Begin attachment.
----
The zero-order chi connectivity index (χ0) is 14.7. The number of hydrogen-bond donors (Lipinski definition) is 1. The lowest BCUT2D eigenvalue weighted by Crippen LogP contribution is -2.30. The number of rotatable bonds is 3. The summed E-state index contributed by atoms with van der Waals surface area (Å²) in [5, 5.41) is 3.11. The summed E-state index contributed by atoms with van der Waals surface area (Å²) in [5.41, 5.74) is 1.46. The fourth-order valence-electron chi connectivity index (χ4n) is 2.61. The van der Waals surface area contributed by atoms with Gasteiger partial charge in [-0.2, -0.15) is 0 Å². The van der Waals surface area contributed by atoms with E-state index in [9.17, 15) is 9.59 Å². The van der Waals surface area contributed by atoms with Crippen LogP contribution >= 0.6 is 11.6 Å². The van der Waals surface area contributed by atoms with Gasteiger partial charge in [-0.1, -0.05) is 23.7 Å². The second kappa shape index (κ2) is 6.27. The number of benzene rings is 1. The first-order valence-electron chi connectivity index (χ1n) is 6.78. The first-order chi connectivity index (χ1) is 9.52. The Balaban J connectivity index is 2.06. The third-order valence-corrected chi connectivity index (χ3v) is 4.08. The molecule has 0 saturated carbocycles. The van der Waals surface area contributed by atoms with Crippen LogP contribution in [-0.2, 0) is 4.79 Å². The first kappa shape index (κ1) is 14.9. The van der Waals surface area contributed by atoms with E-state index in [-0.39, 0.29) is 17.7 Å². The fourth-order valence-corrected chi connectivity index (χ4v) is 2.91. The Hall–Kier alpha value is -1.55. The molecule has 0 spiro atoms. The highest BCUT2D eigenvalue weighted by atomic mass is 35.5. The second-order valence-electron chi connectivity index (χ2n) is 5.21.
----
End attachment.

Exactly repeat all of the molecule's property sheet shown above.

The zero-order chi connectivity index (χ0) is 14.7. The number of hydrogen-bond donors (Lipinski definition) is 1. The lowest BCUT2D eigenvalue weighted by Crippen LogP contribution is -2.30. The number of rotatable bonds is 3. The summed E-state index contributed by atoms with van der Waals surface area (Å²) in [5, 5.41) is 3.11. The summed E-state index contributed by atoms with van der Waals surface area (Å²) in [5.41, 5.74) is 1.46. The fourth-order valence-electron chi connectivity index (χ4n) is 2.61. The van der Waals surface area contributed by atoms with Gasteiger partial charge in [-0.2, -0.15) is 0 Å². The van der Waals surface area contributed by atoms with E-state index in [9.17, 15) is 9.59 Å². The van der Waals surface area contributed by atoms with Crippen LogP contribution >= 0.6 is 11.6 Å². The van der Waals surface area contributed by atoms with Gasteiger partial charge in [-0.1, -0.05) is 23.7 Å². The second kappa shape index (κ2) is 6.27. The number of benzene rings is 1. The first-order valence-electron chi connectivity index (χ1n) is 6.78. The first-order chi connectivity index (χ1) is 9.52. The Balaban J connectivity index is 2.06. The third-order valence-corrected chi connectivity index (χ3v) is 4.08. The molecule has 0 saturated carbocycles. The van der Waals surface area contributed by atoms with Crippen LogP contribution in [-0.2, 0) is 4.79 Å². The first kappa shape index (κ1) is 14.9. The van der Waals surface area contributed by atoms with E-state index in [-0.39, 0.29) is 17.7 Å². The fourth-order valence-corrected chi connectivity index (χ4v) is 2.91. The Hall–Kier alpha value is -1.55. The molecule has 0 spiro atoms. The highest BCUT2D eigenvalue weighted by atomic mass is 35.5. The second-order valence-electron chi connectivity index (χ2n) is 5.21.